Much-maligned Michigander Betsy DeVos, new U.S. Secretary of Education, at Senate confirmation hearing.
MORE $ FOR SCHOOLS: Governor Aims for Top 10 Education State
Betsy DeVos to Restore Local School Control, Senator Says
February 8, 2017
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By: Dave Rogers
Even as Betsy DeVos, the nation's leading charter school advocate, was being confirmed by the U.S. Senate as Secretary of the U.S. Department of Education, Republican Michigan Gov. Rick Snyder was taking an opposite tack.
In his annual executive state budget recommendations, Snyder proposed huge increases in investment in public education, a move applauded by State Superintendent Brian Whiston.
"To get Michigan to be a Top 10 education state in 10 years, we need strategic investments in our education system, and Governor Snyder has recognized that in his 2017-18 state budget recommendation," Whiston said. "I want to thank Governor Snyder for making education a priority in his present and future vision for Michigan."
The Washington Post reported that DeVos will have less power to change the educational system than her predecessors due to The Every Student Succeeds ACT, a landmark bipartisan measure passed in late 2015, that curtails the authority of the Education Secretary.
The new legislation gives more power to states to make decisions about day-to-day matters such as teacher preparation, student assessment, and classroom routines.
As Lamar Alexander, the Chairman of the Senate Health, Education, Labor, and Pensions Committee said, "We will be swapping a national school board for what she (DeVos) believes in, which is a local school board."
Gov. Snyder is proposing millions more in the per-pupil foundation allowance, at-risk funding, career and technical education, early childhood, STEM education, getting more health and social services in schools, and the teacher retirement system.
"Poverty matters when it comes to education," Whiston noted. "By addressing the overall and targeted needs of all students, we will move forward in building a system that is child-focused and geared to a successful future for Michigan's students and economy."
Whiston encourages the state legislature now to thoughtfully review and approve the investments Gov. Snyder has proposed for education funding.
Whiston highlighted the following investments proposed in Gov. Snyder's executive state budget:
The governor recommends an increase of $128 million in the per pupil foundation allowance, providing an additional $50 to $100 per pupil to K-12 schools. An additional $50 per pupil beyond that is recommended for high schoolers.
The governor recommends a 40 percent increase of $150 million in At-Risk funding -- to a total of $529 million -- to ensure that children in difficult financial situations are getting the help they need. All districts and public school academies also are eligible to receive an additional $778 per pupil to assist at-risk students.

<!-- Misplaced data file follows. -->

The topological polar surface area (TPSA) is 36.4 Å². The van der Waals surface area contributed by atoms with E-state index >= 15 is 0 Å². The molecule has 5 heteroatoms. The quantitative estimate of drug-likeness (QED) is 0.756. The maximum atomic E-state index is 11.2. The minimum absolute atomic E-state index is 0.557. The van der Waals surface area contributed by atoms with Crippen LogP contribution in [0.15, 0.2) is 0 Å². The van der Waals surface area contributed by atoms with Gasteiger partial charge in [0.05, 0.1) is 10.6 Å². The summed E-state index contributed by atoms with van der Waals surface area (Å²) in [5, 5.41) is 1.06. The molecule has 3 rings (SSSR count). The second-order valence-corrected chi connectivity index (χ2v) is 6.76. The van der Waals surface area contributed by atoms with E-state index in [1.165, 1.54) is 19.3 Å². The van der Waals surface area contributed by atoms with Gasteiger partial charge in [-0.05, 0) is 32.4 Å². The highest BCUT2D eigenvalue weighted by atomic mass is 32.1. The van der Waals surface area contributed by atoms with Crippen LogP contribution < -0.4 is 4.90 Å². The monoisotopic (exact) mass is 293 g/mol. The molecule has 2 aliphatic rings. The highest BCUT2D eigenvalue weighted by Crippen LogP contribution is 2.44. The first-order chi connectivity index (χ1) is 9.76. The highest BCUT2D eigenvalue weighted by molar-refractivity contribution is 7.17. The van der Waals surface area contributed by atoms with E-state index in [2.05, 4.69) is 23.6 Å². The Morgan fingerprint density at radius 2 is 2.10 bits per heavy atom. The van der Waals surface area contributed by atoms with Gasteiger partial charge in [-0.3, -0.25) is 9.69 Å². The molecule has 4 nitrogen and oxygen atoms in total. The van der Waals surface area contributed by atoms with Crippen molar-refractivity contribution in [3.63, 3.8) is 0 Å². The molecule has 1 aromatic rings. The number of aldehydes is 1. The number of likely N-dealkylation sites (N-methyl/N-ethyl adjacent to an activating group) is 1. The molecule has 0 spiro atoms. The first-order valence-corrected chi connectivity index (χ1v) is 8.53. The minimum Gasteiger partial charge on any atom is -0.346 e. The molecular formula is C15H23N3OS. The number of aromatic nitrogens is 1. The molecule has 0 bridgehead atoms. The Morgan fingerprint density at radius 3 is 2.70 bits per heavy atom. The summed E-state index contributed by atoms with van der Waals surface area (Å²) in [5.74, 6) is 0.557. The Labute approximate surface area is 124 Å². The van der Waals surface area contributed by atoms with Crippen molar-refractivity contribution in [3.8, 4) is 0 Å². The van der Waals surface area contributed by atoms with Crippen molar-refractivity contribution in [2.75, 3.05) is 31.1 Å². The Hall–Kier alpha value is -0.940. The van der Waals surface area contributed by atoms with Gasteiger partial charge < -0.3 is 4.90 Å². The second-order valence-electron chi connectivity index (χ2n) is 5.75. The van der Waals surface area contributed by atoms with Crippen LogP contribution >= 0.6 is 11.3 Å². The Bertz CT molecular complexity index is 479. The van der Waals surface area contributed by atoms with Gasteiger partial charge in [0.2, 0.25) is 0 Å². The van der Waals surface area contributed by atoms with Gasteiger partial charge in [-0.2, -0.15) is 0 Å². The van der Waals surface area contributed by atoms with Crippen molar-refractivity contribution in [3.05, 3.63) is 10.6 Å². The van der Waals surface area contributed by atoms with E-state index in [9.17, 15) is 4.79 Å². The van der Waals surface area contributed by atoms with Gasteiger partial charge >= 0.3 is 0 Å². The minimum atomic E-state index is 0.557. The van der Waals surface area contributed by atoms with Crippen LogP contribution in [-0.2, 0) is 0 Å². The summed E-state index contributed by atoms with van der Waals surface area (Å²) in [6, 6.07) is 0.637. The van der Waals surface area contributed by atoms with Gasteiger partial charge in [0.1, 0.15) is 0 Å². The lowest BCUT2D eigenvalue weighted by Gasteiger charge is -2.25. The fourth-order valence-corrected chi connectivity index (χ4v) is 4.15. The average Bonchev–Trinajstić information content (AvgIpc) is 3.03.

He is recommending a change in the definition of an At-Risk student that will increase by 130,000 more students (a total of 679,709 children) who would be eligible for at-risk programs and services (24% increase).
At-Risk funding will be targeted to be used to:
*Ensure pupils are proficient in reading by the end of 3rd grade
*Ensure pupils are proficient in mathematics by the end of 8th grade
*Decrease chronic absenteeism
*Increase at-risk students' participation in enriched academic opportunities (dual enrollment, early/middle college, CTE coursework, Advanced Placement, International Baccalaureate)
To provide low-income families greater access to high-quality child care, the governor is proposing an increase of $6.8 million this year and $27.2 million for next year to increase the reimbursement rate for providers offering child care services through the Child Development and Care Program.
The highly successful 'Pathways to Potential' program has been a core service delivery enhancement that the governor has supported since its inception, which positions state social workers inside school buildings where they can better serve the needs of the community. The governor again recommends support for this program with an additional $5.6 million to ensure children and families have easy access to the services they need.
To promote the health and safety of students and educators, the governor recommends that $4.5 million of the state's General Fund be allocated to the statewide school drinking water quality program. This also includes $1 million for technical assistance for water treatment plants on drinking water emergencies, contributing a state match for the Drinking Water Revolving Fund in the amount of $3 million.
Also included in the governor's budget recommendation is an $8.8 million investment in the MiSTEM Network that focuses on science, technology, engineering, and math studies by Michigan students.
A one-time investment of $20 million is recommended for career and technical education (CTE) equipment upgrades.
The governor has proposed reducing the rate of return in public pension systems to reduce the financial risk to the systems, including the Michigan Public Schools Employees Retirement System. That will be countered by investing an additional $153 million into MPSERS.
Dave Rogers is a former editorial writer for the Bay City Times and a widely read,
respected journalist/writer in and around Bay City.
(Contact Dave Via Email at firstname.lastname@example.org)
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